Of course the city came back and offered all of these women shelter—and this is what you also saw with Moms 4 Housing. When they were put into the police car, after the eviction, the first thing they were given was papers saying that they were going to get shelter; this is the workaround that [the city] found. Even though there are hundreds of people waiting on shelter lists, as long as you’re able to offer a bed to the person being evicted, that’s the legal understanding of what’s going on. At that camp, when the city came to evict them, the people said, “Why are you fast tracking us to the shelter? What about all the other people out on the street?”

Moms 4 Housing is a political movement to shine light on the inadequacy of the city in not being able to provide shelter or housing. They were all given an option to be housed somewhere much nicer if they didn’t go through with the eviction. It’s the same thing with a lot of these encampments. When you’re resolving them you give them some sweet deal that pays them off for a month or two.

As for the Alameda County judge’s decisions to evict the Moms, and then to allow them to buy the house—is it possible this will set a precedent?

Well, Moms 4 Housing got their house. But what’s next? They were very clear that they were trying to start a movement, and I’m curious how they could mobilize. The last time I remember this picking up in a broader way was during the mortgage foreclosure crisis, where you had groups take back the land, and where I think this was much more widespread. There was a clear political prerogative around it. I think Moms 4 Housing laid out a pretty good political case, but we’ll have to wait and see. I’m pretty cynical in the American context, though, because [such movements are] usually squashed so quickly. The fact that they were able to stay so long was because—I mean, look at their story: Mothers moving in there with their children. If this was a lot of different other groups, we would have never heard about it in the media. It’s very difficult for organizers to find people who are willing to go forward. There are so many risks for many people in this community who have criminal records or warrants, and it’s very hard for poor folks who are just trying to survive day to day to get organized.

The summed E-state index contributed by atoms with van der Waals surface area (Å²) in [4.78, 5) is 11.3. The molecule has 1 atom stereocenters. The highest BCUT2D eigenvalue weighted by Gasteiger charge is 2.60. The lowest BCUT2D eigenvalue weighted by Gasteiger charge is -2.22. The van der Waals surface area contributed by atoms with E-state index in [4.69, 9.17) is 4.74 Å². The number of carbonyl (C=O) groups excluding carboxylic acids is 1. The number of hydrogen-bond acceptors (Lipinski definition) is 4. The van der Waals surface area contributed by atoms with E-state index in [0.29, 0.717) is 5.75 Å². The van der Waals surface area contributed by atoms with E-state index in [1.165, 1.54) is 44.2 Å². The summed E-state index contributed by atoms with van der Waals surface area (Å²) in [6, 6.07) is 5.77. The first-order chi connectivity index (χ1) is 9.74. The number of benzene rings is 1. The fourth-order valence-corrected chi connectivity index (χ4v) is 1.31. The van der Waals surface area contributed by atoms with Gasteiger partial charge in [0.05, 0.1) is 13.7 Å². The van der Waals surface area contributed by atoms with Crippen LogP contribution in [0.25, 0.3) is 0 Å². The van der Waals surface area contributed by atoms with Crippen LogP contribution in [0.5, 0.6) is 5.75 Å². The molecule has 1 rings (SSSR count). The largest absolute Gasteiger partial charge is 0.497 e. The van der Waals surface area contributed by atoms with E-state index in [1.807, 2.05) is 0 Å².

I hope people will see this as a hopeful potential for more of a movement around family homelessness, which doesn’t get enough attention. I believe about 25% of homeless folks are homeless as a family, and we don’t talk about it that much. We’re also the only wealthy, developed country that I know of where, if you’re found homeless on the street with your children, the more likely outcome is that your children will be taken by the state and put in foster care by child protection services—rather than you being given a house. This pushes people into the shadows; this is why family homelessness remains so hidden. People will spend extraordinary amounts of money just to get a hotel room every night, because they want to continue being with their children. Look at numbers from the [Department of Education], which asked students in classrooms, “Have you experienced homeless in the last year?” The numbers came out one or two years ago. They’re extraordinarily high, and these are people who aren’t counted in the homeless counts because they are often doubled-up with friends or family, living in vehicles, motels, or if they are sleeping outside, hiding.